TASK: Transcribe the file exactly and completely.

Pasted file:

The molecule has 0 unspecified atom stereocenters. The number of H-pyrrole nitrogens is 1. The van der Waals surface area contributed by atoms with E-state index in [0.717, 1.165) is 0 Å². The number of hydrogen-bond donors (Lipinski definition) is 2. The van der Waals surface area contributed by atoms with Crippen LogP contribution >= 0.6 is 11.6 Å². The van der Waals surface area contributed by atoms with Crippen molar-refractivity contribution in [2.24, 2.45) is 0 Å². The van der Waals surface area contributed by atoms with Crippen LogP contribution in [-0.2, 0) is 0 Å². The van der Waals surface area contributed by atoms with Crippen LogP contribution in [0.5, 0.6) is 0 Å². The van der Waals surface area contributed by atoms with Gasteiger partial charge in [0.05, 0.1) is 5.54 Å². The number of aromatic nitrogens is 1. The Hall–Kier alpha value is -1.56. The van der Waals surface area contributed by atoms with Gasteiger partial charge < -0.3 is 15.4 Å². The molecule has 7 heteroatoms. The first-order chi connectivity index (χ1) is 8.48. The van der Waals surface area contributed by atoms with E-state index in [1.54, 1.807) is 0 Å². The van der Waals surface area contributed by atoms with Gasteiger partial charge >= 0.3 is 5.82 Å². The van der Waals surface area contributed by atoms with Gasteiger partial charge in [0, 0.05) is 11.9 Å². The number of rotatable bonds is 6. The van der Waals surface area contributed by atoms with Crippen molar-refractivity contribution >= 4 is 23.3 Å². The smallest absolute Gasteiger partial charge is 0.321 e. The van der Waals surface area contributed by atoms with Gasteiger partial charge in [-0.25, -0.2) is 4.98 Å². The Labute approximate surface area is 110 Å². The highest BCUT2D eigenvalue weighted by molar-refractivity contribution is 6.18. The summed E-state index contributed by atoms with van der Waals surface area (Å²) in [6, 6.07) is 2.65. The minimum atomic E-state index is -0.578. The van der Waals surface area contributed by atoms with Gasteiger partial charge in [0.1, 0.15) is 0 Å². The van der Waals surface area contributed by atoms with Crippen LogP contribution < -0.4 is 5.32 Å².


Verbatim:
The molecule has 0 unspecified atom stereocenters. The number of H-pyrrole nitrogens is 1. The van der Waals surface area contributed by atoms with E-state index in [0.717, 1.165) is 0 Å². The number of hydrogen-bond donors (Lipinski definition) is 2. The van der Waals surface area contributed by atoms with Crippen LogP contribution >= 0.6 is 11.6 Å². The van der Waals surface area contributed by atoms with Crippen molar-refractivity contribution in [2.24, 2.45) is 0 Å². The van der Waals surface area contributed by atoms with Crippen LogP contribution in [-0.2, 0) is 0 Å². The van der Waals surface area contributed by atoms with Crippen LogP contribution in [0.5, 0.6) is 0 Å². The van der Waals surface area contributed by atoms with Gasteiger partial charge in [0.05, 0.1) is 5.54 Å². The number of aromatic nitrogens is 1. The Hall–Kier alpha value is -1.56. The van der Waals surface area contributed by atoms with Gasteiger partial charge < -0.3 is 15.4 Å². The molecule has 7 heteroatoms. The first-order chi connectivity index (χ1) is 8.48. The van der Waals surface area contributed by atoms with E-state index in [1.54, 1.807) is 0 Å². The van der Waals surface area contributed by atoms with Gasteiger partial charge >= 0.3 is 5.82 Å². The van der Waals surface area contributed by atoms with Gasteiger partial charge in [0, 0.05) is 11.9 Å². The number of rotatable bonds is 6. The van der Waals surface area contributed by atoms with Crippen molar-refractivity contribution >= 4 is 23.3 Å². The smallest absolute Gasteiger partial charge is 0.321 e. The van der Waals surface area contributed by atoms with Gasteiger partial charge in [-0.25, -0.2) is 4.98 Å². The Labute approximate surface area is 110 Å². The highest BCUT2D eigenvalue weighted by molar-refractivity contribution is 6.18. The summed E-state index contributed by atoms with van der Waals surface area (Å²) in [6, 6.07) is 2.65. The minimum atomic E-state index is -0.578. The van der Waals surface area contributed by atoms with Gasteiger partial charge in [0.1, 0.15) is 0 Å². The van der Waals surface area contributed by atoms with Crippen LogP contribution < -0.4 is 5.32 Å².